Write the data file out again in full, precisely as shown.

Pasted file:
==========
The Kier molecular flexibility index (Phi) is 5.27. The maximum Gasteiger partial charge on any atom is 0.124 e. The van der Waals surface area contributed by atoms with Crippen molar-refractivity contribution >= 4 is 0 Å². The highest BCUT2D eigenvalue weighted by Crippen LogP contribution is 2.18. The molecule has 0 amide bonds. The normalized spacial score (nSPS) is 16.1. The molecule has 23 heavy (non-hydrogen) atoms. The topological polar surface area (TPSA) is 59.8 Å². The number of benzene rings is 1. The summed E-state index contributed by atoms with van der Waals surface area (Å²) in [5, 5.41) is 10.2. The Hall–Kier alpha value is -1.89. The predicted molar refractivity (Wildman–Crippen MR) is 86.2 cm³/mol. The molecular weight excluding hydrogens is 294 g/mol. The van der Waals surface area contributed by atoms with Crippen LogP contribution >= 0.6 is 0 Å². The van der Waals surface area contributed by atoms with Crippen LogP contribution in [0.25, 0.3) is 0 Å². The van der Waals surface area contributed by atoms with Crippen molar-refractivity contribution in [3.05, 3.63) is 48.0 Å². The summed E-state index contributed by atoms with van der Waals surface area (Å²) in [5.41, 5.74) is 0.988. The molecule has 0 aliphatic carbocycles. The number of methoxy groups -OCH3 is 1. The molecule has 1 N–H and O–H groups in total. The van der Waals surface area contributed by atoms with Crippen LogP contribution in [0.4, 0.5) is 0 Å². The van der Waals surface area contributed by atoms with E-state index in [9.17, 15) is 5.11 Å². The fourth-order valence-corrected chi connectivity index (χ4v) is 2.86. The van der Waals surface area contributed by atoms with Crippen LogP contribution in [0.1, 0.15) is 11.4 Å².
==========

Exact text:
The Kier molecular flexibility index (Phi) is 5.27. The maximum Gasteiger partial charge on any atom is 0.124 e. The van der Waals surface area contributed by atoms with Crippen molar-refractivity contribution >= 4 is 0 Å². The highest BCUT2D eigenvalue weighted by Crippen LogP contribution is 2.18. The molecule has 0 amide bonds. The normalized spacial score (nSPS) is 16.1. The molecule has 23 heavy (non-hydrogen) atoms. The topological polar surface area (TPSA) is 59.8 Å². The number of benzene rings is 1. The summed E-state index contributed by atoms with van der Waals surface area (Å²) in [5, 5.41) is 10.2. The Hall–Kier alpha value is -1.89. The predicted molar refractivity (Wildman–Crippen MR) is 86.2 cm³/mol. The molecular weight excluding hydrogens is 294 g/mol. The van der Waals surface area contributed by atoms with Crippen LogP contribution >= 0.6 is 0 Å². The van der Waals surface area contributed by atoms with Crippen LogP contribution in [0.25, 0.3) is 0 Å². The van der Waals surface area contributed by atoms with Crippen molar-refractivity contribution in [3.05, 3.63) is 48.0 Å². The summed E-state index contributed by atoms with van der Waals surface area (Å²) in [5.41, 5.74) is 0.988. The molecule has 0 aliphatic carbocycles. The number of methoxy groups -OCH3 is 1. The molecule has 1 N–H and O–H groups in total. The van der Waals surface area contributed by atoms with Crippen LogP contribution in [0.4, 0.5) is 0 Å². The van der Waals surface area contributed by atoms with E-state index in [9.17, 15) is 5.11 Å². The fourth-order valence-corrected chi connectivity index (χ4v) is 2.86. The van der Waals surface area contributed by atoms with Crippen LogP contribution in [0.1, 0.15) is 11.4 Å².